Swedish television apologized for a report in which Kherson residents wept with joy after receiving a Russian passport
In the July 28 edition of the Reportage program, the residents of Kherson wept with joy at becoming Russian citizens and swore allegiance to the Russian Federation to the sound of the anthem.
The reaction of spectators and journalists was not long in coming. One of the complaints to the TV channel says that the story “smells like Russian propaganda”.
Another dissatisfied viewer writes: “The report claims that Ukrainians are happy to become citizens of Russia. It turns out that Swedish television during the hostilities distributes Russian propaganda, and this is hardly a model of journalistic ethics.”
By Tuesday, the Radio and Television Supervisory Board had received a total of 47 complaints about the station.
Jakob Sidenwall, a writer for Smålandsposten newspaper, thought the story looked exactly like Russian propaganda.
“Nowhere is it explained exactly where the filming took place. Who exactly and how gained access to the occupied city for filming? Why is Russian rocket attacks on Kyiv called a “response” to Ukraine’s attempt to shell bridges in order to cut off the enemy and prevent him from receiving reinforcements?” Sidenwall continues.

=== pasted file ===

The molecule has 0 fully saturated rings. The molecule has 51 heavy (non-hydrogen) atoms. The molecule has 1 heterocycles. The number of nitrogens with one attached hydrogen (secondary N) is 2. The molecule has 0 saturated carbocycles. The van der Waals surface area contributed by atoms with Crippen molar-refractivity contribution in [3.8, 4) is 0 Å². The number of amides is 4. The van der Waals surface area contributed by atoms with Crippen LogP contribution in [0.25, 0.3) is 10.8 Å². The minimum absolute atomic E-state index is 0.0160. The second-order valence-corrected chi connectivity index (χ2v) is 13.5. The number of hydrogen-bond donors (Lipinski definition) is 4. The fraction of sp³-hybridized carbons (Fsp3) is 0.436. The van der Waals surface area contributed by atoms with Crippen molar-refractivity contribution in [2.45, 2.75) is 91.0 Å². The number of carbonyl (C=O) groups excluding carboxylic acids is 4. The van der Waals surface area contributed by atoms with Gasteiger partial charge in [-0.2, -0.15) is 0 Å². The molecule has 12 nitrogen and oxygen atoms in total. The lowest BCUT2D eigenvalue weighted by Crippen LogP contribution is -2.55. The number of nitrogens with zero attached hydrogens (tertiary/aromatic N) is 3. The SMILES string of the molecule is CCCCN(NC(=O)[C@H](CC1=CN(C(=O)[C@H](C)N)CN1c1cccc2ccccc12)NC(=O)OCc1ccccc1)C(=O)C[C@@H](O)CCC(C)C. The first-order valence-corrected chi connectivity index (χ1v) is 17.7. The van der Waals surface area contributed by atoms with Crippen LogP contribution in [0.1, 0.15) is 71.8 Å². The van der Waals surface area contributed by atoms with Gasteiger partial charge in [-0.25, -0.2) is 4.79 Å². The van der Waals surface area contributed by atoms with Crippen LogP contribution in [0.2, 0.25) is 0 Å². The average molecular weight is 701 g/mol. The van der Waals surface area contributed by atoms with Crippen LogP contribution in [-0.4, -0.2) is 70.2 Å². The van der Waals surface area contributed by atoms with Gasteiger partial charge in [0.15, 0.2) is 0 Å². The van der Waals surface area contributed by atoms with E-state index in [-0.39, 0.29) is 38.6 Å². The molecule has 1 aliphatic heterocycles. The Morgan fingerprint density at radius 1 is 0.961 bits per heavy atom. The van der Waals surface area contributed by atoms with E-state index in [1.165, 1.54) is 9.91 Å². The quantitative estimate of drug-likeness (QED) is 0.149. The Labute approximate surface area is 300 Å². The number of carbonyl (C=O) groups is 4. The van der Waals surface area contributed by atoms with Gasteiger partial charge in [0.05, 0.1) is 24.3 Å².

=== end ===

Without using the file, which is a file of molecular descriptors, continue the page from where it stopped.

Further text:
The broadcaster responded to the criticism with a statement from the show’s Managing Editor Judit Ek and Program Director Charlotta Friborg.
They did not explain what happened or why the report came out the way it did, but said the footage was filmed by the Reuters news agency and acknowledged that viewers should have better explained what was happening.
“These shots were filmed by a Reuters film crew. According to them, the correspondents worked freely and filmed whatever they wanted – without tight control from the Russian military. But since the material raised questions, we had to clearly identify the source,” the statement says.
Both executives acknowledged that the report should have given a more complete picture of what was happening.
“In particular, it was not explained how many residents of Kherson decided to become Russian citizens, nor what pushed them to do so, nor what is behind the Russian strategy for issuing passports. It was necessary to give viewers more context.”